Raison d'être - Student Rights on Umar Farouk Abdulmutallab
Over the Christmas and New Year break, we've all seen the story of Umar Farouk Abdulmutallab unfold. We know he was educated at a British University, we know he was the head of the Islamic Society at UCL and we know he attempted to destroy Flight 253 to Detroit on Christmas Day.
Student Rights of course have campaigned strongly against radical and extremist speech on university campuses over the past 7 months, and our successes though numerous, pale in comparison to this terrifying reminder of why we exist.
Faisal Hanra, a spokesman for the Federation of Student Islamic Societies (FOSIS) has commented that "This raises a number of concerns, and we are making efforts to contact as many members of the society from the time as we can."
Many have voiced opinions over the scrutiny applied to speakers in British universities, with National Director of Student Rights Raheem Kassam commenting that "Incidents like this are not to be ignored, nor dismissed as isolated or freak occurrences. Radicalisation in all forms, across the political and religious spectrum is occuring on university campuses in the UK and it has no place there. Student Rights will work tirelessly to end this culture of division and segregation across the board."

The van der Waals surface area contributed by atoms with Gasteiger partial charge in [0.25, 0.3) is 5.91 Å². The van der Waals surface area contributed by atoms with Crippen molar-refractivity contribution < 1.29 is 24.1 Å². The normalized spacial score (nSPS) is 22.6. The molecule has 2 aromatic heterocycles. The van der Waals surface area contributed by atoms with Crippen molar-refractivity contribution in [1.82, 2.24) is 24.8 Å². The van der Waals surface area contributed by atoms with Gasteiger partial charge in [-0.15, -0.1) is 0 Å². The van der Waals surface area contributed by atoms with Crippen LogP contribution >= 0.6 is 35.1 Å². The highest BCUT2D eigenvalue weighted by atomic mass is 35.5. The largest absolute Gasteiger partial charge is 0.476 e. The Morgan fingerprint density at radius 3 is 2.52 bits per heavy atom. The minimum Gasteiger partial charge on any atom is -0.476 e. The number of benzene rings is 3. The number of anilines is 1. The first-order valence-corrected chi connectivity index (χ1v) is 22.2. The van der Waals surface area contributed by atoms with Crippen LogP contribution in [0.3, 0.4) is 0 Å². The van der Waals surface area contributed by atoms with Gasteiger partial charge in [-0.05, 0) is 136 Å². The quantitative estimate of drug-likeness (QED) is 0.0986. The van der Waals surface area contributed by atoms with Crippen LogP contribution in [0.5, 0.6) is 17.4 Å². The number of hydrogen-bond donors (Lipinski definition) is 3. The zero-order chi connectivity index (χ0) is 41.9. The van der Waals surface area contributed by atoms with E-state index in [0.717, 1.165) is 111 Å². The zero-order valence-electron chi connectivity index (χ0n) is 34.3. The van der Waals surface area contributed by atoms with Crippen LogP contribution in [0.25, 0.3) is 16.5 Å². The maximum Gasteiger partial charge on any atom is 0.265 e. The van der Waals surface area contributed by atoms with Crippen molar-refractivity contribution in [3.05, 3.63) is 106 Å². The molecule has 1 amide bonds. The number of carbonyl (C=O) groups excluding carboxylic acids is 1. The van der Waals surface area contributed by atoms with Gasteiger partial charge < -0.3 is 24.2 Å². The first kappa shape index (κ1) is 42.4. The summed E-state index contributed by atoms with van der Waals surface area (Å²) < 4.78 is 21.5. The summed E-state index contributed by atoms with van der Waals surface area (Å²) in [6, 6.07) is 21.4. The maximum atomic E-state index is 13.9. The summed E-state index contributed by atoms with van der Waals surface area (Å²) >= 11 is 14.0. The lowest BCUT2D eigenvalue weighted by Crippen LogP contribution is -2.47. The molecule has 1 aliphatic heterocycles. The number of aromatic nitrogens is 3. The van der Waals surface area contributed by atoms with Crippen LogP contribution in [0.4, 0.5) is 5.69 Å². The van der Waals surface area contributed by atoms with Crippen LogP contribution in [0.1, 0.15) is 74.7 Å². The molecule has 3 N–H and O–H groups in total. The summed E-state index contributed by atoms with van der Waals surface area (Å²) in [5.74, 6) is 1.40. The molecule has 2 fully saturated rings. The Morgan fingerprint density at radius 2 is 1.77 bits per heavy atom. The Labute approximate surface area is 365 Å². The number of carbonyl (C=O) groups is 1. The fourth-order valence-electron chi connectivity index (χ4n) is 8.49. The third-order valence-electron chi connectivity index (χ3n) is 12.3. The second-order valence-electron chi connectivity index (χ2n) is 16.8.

It's clear that complacency on campuses will lead to more abhorrent occurrences of this nature, and that action must be taken. University Vice Chancellors and lecturers can no longer afford to ignore the advice as presented to them in 2006 by an All-Party Parliamentary Commission on Anti-Semitism:
It calls upon University Vice Chancellors and student unions to be more vigilant and more proscriptive against this extremism and antisemitism. Vice Chancellors must have regard to their duties under the Race Relations Amendment Act, the Racial and Religious Hatred Act, the Protection against Harrassment Act and the Public Order Act. 'Free speech' is only possible with appropriate boundaries.
Student Rights Advisory Board member and Member of Parliament Denis MacShane commented to The Times on the 31st December 2009;
"Sir, In 2006 an all-party parliamentary commission I chaired reported on rising anti-Semitism on university campuses and the support for Islamist ideology, including appeals to jihad, which are widespread in students circles. University vice-chancellors and the university lecturers' union pooh-poohed our concerns. Might they now have the intellectual honesty to admit that this is a serious problem, or do we have to wait until some student radicalised by campus Islamism succeeds in killing hundreds before our university elites realise what is incubating on British campuses?"